You don’t have to be an Israeli spy to know what’s going on at the nuclear talks between Iran and the West at Lausanne, Switzerland. As the Wall Street Journal reported this morning, the Iranians were holding their ground on yet another key point in the negotiations and, to no one’s surprise, the Obama administration is preparing to give in to them again. This time the issue is Iran’s refusal to open its facilities up to International Atomic Energy Agency inspectors eager to see how much progress they’ve made on military research for the nuclear program. But instead of threatening to walk away from a process that appears on track to ending sanctions on the Islamist regime over this key point, the administration is preparing to amend the current draft of the deal to allow the Iranians several years’ leeway before they’d be required to give a full reckoning about how close they are to a bomb. What this amounts to is the West waving the white flag on effective verification of Iran’s nuclear activities. And that means that not only will Iran be able to cheat their way to a bomb, but they may very well get there even while observing the agreement that is expected to be finalized by the end of the month.
As the Journal reports:
Iran’s refusal to implement the IAEA work plan threatens to undermine the prospects for this comprehensive agreement, say diplomats involved in the talks. The ability of the IAEA and global powers to verify whether Iran is abiding by any future deal to prevent it from racing to develop a nuclear weapon depends, in part, on an understanding of its past work, according to these officials.
But rather than press the Iranians to comply with IAEA demands, American negotiators came up with what they are calling a compromise that falls far short of providing complete accountability about their work to build a bomb:
Under the new plan, Tehran wouldn’t be expected to immediately clarify all the outstanding questions raised by the IAEA in a 2011 report on Iran’s alleged secretive work. A full reckoning of Iran’s past activities would be demanded in later years as part of a nuclear deal that is expected to last at least 15 years.
The delay will be sold by the administration as a clever strategy to bridge one more seemingly intractable difference between the parties enabling the president to claim a foreign-policy triumph. But this is no minor detail. While most of the attention in the nuclear talks has always been on Tehran’s ability to enrich uranium and therefore build a stockpile of nuclear fuel, the West’s lack of knowledge about Iran’s military research is key to any understanding of how close they might or might not be to building a weapon. Without a grasp of where they are in that process, all attempts at verification will be without an effective baseline.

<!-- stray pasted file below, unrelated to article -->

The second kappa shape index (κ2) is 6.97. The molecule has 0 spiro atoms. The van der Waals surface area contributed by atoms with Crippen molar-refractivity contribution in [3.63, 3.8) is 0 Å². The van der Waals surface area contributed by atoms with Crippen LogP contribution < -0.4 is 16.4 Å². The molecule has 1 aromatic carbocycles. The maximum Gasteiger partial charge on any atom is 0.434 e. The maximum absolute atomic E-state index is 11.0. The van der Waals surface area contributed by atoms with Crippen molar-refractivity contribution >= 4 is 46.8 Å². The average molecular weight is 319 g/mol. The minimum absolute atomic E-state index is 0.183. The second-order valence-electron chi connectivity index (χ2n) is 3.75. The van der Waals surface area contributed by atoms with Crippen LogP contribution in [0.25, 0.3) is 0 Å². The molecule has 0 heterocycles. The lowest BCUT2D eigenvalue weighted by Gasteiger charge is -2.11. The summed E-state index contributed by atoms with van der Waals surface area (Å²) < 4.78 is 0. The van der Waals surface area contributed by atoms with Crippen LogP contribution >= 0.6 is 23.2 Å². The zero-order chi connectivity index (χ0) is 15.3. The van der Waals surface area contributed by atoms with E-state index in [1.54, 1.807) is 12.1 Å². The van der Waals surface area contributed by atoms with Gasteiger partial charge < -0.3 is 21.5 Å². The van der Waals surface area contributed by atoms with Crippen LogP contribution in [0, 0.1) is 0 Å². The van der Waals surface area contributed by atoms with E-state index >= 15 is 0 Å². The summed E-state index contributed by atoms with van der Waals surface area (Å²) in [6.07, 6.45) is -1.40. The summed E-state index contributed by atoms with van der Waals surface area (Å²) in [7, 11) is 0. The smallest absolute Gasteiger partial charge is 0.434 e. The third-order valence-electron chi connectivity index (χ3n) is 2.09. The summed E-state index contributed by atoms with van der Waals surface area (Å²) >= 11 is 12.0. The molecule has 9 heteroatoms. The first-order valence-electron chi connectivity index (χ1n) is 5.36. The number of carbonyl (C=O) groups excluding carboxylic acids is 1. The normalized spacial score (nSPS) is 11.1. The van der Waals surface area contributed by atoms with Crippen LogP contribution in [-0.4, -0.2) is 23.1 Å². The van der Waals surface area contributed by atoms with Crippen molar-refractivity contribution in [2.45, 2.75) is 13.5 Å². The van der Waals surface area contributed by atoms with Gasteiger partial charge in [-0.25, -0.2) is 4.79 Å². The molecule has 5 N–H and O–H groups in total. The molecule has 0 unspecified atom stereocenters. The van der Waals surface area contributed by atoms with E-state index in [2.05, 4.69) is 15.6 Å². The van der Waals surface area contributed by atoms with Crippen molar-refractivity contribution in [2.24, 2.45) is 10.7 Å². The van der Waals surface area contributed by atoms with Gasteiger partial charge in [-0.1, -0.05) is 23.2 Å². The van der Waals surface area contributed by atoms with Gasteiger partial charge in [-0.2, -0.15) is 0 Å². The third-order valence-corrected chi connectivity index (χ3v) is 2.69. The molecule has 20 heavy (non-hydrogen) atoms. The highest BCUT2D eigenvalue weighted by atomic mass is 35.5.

Moreover, a delay of this sort makes any effort to get the information meaningless because by the time that the Iranians will be required, at least in theory, to open up their facilities to the IAEA, it will be years after sanctions will have been lifted. So even if they don’t comply on time, it will be difficult, if not impossible to call off the deal or re-impose sanctions on what the Europeans or perhaps a Hillary Clinton administration (if the Democrats hold onto the White House next year) will consider a technicality.
IAEA head Yukio Amano has made it clear that he has made “no progress” in his efforts to find out more about the Iranian program. But that has not stopped American negotiators from plowing ahead as if this was irrelevant to their quest. According to the Journal, the French, who have showed a bit more backbone in the process than the Americans, have also raised questions and put more demands on the Iranians. In response, President Obama has let the French play a larger role in the discussion about the weaponization issue. But his purpose there appears to be to be to ensure that Paris will buy into the final deal–no matter how weak it turns out to be–not to allow their concerns to become a roadblock to an agreement.
The president’s goal here is détente with Iran, not stopping them from getting a nuclear weapon. It involves a tacit alliance with the Islamist regime in Iraq and Syria as well as a U.S. determination to retreat from the region and to allow Iran a free hand to defend its interests, a strategy that both moderate Arab nations and the Israelis believe is really acquiescence to Iran’s ambition for regional hegemony.
What’s happened with the issue of military research is merely a repetition of the same pattern of Iranian stonewalling followed by American concessions that has marked the entire process. Since the U.S. opened up a secret negotiating track with Iran in 2013, President Obama has gradually retreated from a position demanding an end to Iran’s nuclear program to one in which it will be allowed to keep several thousand centrifuges while also refusing to tell the truth about their work toward a bomb and safe in the knowledge that a sunset clause will eventually enable them to build one after the deal expires. With days left to go before the deadline for the talks to end, anyone who expects the administration to walk away from a deal over any detail, no matter how crucial it might be, has not been paying attention.